From home-heroes rising to the occasion to hair-raising comebacks and last lap thrillers, Misano has been host to some of WorldSBK’s most emotional moments
Misano. There really is no place quite like it. Motorcycle racing here is a passion and a way of life, it runs through the veins. Generations have raced here, stars of the future born here, legends made here. It’s where legacies are live on and where heroes come to put on a show. From the atmosphere of the fans to the special moments on track, the 2022 MOTUL FIM Superbike World Championship heads to a circuit steeped in history for our only trip to Italy and if previous years are anything to go by, this one may well be one of those ‘Misano moments’ that riders before, now and in the future will look back on. Whilst we ready for a modern classic, a trip down memory lane calls first.
After a race long stand-off at the front, factory Ducati teammates Carl Fogarty and Troy Corser were putting on a show for the Ducatisti at home, just an hour from Borgo Panigale in Bologna. ‘Foggy’ led onto the last lap but a big moment in the fast left handers coming onto the back straight – it was the other direction then – meant that Corser had a chance. The Australian tried to go round the outside at Tramonto but couldn’t make it stick, with the crowd on their feet. Fogarty rode a defensive final half a lap to bring it home, extending his Championship lead, before doubling up in Race 2.
A showdown to remember, one of the greatest there’s been, Ben Bostrom on the L&M Ducati vs Championship leader Troy Bayliss. Bostrom had been in the factory team but was dumped in 2000, so he had a point to prove. With three to go, building through the fast lefts, Bayliss went through at Tramonto but ran wide, Bostrom cutting back with the crowd going crazy. It would be a rehearsal though as onto the last lap, Bayliss got ahead and made it stick at the same corner. Bostrom tried at the final chicane, but it didn’t pay off, with Bayliss taking a fourth win of the season to extend his Championship lead; Bostrom would win Race 2, the first of a stunning five-race winning streak.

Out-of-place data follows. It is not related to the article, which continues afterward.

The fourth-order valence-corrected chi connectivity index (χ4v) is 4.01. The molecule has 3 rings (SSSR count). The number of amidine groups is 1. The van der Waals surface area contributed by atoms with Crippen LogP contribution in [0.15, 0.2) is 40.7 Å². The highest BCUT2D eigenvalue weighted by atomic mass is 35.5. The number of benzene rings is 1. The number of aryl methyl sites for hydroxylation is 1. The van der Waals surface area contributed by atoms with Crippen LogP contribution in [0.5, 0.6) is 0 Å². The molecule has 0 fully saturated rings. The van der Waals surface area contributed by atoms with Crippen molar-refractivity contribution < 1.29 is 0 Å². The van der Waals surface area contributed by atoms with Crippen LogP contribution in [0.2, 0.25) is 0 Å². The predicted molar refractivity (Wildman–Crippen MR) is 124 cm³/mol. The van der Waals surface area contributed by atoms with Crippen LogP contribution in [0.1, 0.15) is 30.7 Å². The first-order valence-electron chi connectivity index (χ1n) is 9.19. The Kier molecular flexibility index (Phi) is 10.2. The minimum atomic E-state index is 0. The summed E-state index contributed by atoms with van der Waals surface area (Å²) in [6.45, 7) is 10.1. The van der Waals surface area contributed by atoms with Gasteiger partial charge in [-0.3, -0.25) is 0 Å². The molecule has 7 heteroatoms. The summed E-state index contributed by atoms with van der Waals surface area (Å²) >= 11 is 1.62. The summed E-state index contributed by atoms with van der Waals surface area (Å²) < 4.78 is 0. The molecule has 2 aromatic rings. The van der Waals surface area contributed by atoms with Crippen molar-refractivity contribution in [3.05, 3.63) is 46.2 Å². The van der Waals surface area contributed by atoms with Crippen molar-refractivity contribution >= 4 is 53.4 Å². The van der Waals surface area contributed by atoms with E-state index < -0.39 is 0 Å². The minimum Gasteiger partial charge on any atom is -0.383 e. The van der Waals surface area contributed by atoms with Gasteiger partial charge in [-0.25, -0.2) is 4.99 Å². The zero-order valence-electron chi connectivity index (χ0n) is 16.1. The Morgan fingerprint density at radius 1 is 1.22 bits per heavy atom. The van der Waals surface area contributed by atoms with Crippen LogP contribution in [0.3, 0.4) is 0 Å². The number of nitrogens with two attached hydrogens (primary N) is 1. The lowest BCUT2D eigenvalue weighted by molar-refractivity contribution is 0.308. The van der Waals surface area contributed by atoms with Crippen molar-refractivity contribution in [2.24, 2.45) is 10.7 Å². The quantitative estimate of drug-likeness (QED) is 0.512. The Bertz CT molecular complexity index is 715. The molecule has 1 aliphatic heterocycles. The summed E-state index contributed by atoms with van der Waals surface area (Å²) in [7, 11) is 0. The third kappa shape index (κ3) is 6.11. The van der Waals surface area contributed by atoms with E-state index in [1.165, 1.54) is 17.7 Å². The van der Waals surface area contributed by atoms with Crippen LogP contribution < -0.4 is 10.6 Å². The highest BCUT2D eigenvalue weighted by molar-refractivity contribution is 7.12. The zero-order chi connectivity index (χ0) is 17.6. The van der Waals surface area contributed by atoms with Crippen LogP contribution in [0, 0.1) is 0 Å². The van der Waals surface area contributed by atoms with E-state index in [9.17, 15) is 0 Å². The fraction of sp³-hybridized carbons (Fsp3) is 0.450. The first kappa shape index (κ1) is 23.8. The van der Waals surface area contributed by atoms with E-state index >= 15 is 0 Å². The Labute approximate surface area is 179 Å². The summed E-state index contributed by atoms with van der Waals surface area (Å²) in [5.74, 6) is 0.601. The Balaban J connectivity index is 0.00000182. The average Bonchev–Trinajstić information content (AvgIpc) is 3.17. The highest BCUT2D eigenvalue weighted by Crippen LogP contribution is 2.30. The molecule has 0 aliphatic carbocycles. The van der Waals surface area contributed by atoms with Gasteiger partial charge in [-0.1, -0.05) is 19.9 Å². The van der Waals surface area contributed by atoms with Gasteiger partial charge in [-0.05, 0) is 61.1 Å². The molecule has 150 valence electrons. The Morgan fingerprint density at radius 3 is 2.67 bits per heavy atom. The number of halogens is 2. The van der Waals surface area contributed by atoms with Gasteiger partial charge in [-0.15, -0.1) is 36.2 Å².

In what was one of the most incredible WorldSBK races of all time, Pierfrancesco Chili was at home with everyone willing him on. However, rain meant that everyone had gone for full wets whilst veteran Chili switched to intermediates before the race started. Initially dropping back to as low as 11th, the 39-year-old Italian picked his way through to second with nine laps to go, with the gap to race leader Regis Laconi at over 11 seconds. But the track was drying, even still, surely it was mission impossible? Well, little by little, Chili edged closer, the gap was less than a second onto the final lap. Both smoked their tyres through the left hander of Curvone, but Chili had the drive and got the race-winning pass done at Tramonto, before easing clear for what would be his last WorldSBK win.
From Chili’s last win to Jonathan Rea’s first, Misano has captured some of the best moments. In 2009, it was a battle royale at the front, with Jonathan Rea in his rookie season for Ten Kate Honda. He was chasing home-hero Michel Fabrizio and going into the final lap at Turn 1, the #65 made his move. Fabrizio was eager to get back ahead but he couldn’t make it happen, with Rea leading the remainder of the final lap to take a first victory in WorldSBK. He’d go on to win seven more at Misano to-date, with the opportunity to extend that always present.